We can take the intuitionistic (and classical) rules to differ from these in replacing the formula variable \(\chi\) with a set-of-formulas variable \(\Gamma\). The latter set is stronger in the sense that there are sequents provable with its rules (e.g., \(p, q \succ p \wedge q)\) which are not provable on the basis of the displayed rules (together with the standard structural rules, if desired). But clearly the displayed rules uniquely characterize \(\wedge\), since, once we reduplicate them for \(\wedge'\), we can take \(\chi\) in the second and third (collectively, \((\wedge\text{E})\)-style) rules to be \(\phi \wedge \psi\), to derive both \(\phi \wedge \psi \succ \phi\) and \(\phi \wedge \psi \succ \psi\), from which by the reduplicated version of the first (\(\ldquo(\wedge'\text{I})\rdquo\)) rule we derive \(\phi \wedge \psi \succ \phi \wedge' \psi\)—with a similar derivation for the converse sequent.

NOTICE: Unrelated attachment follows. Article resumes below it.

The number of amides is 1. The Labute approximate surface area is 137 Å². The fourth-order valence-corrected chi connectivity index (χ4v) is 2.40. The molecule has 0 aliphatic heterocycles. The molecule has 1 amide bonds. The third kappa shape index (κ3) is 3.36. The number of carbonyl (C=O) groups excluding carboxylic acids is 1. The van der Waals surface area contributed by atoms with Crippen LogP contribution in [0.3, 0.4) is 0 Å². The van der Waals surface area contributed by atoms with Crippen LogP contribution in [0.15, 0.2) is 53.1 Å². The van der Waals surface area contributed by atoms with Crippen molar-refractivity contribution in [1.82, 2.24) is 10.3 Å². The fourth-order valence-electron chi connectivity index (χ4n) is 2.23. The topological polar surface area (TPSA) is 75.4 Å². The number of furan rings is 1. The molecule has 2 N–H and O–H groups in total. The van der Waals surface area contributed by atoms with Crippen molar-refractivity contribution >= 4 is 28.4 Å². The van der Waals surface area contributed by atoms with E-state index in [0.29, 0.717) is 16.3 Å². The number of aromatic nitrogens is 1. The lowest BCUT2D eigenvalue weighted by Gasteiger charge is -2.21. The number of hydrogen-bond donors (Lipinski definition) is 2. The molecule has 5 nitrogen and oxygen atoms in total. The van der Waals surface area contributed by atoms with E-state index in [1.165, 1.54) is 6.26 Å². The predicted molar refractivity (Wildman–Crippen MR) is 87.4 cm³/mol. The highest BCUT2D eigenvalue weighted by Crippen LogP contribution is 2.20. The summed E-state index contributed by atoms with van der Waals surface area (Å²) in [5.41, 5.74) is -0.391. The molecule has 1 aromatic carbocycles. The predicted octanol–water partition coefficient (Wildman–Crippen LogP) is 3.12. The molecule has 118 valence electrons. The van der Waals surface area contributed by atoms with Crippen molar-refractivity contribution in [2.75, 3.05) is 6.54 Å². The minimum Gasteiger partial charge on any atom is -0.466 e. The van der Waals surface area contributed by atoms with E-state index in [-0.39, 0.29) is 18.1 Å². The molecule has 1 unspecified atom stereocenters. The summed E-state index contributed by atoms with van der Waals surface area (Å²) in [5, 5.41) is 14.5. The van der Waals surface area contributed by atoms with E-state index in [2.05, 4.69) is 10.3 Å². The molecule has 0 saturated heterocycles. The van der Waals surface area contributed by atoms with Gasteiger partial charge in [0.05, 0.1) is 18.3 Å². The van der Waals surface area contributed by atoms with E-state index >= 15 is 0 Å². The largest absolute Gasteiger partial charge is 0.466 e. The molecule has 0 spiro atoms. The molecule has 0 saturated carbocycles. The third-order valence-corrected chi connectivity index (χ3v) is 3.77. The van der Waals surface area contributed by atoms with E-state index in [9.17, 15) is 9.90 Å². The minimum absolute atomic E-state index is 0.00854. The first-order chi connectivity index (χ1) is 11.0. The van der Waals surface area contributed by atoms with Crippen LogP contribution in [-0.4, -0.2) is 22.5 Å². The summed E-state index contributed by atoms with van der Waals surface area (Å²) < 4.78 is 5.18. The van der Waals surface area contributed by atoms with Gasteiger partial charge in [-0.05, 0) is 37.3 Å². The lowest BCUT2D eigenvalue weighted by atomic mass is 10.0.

This example may seem far-fetched from the point of view of
motivation, but the dialectical upshot is clear—if the \(\neg\)
rules are objectionable in being stronger than needed for unique
characterization, the same holds for the intuitionistic \(\wedge\) rules;
in any case there are in fact variations on this theme is that have
been seriously proposed as weakenings of classical (or intuitionistic)
logic in the construction of quantum (or ortho-) logic, in which the
rule \((\vee\text{E})\) is subjected to restrictions blocking arbitrary sets of
side-formulas—the \(\Delta\) and \(\theta\) of our formulation of this
rule in Section
2—exactly
as with the \(\wedge\) rules inset above (which would be fully general in
the respect at issue if our chosen framework were what would naturally
be called Fmla-Fmla, a
framework occasionally used for logical
investigations).^{[25]}
One could explore the idea of a requirement that all rules should be
maximally general in respect of side formulas, to resist such
pressures to weaken the intuitionistic rules, though what this amounts
to depends on the logical framework, and it may be hard to hold the
line without succumbing to a similar pull in the direction of
generality which would take us over from Set-Fmla
to Set-Set.